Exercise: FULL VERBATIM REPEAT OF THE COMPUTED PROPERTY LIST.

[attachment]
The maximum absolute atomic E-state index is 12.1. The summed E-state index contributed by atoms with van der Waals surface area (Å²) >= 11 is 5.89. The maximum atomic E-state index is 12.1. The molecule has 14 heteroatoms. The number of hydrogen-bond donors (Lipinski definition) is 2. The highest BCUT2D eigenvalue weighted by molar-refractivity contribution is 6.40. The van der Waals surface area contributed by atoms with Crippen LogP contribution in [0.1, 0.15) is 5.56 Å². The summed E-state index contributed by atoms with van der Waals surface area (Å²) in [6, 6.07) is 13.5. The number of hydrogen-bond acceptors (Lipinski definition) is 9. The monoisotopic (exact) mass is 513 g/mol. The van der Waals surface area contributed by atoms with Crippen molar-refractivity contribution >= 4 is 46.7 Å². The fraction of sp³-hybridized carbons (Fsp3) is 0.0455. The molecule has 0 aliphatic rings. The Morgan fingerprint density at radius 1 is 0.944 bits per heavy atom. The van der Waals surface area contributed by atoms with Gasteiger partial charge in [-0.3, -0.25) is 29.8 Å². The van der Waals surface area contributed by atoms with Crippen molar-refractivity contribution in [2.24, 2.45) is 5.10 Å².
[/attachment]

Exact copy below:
The maximum absolute atomic E-state index is 12.1. The summed E-state index contributed by atoms with van der Waals surface area (Å²) >= 11 is 5.89. The maximum atomic E-state index is 12.1. The molecule has 14 heteroatoms. The number of hydrogen-bond donors (Lipinski definition) is 2. The highest BCUT2D eigenvalue weighted by molar-refractivity contribution is 6.40. The van der Waals surface area contributed by atoms with Crippen LogP contribution in [0.1, 0.15) is 5.56 Å². The summed E-state index contributed by atoms with van der Waals surface area (Å²) in [6, 6.07) is 13.5. The number of hydrogen-bond acceptors (Lipinski definition) is 9. The monoisotopic (exact) mass is 513 g/mol. The van der Waals surface area contributed by atoms with Crippen molar-refractivity contribution >= 4 is 46.7 Å². The fraction of sp³-hybridized carbons (Fsp3) is 0.0455. The molecule has 0 aliphatic rings. The Morgan fingerprint density at radius 1 is 0.944 bits per heavy atom. The van der Waals surface area contributed by atoms with Gasteiger partial charge in [-0.3, -0.25) is 29.8 Å². The van der Waals surface area contributed by atoms with Crippen molar-refractivity contribution in [2.24, 2.45) is 5.10 Å².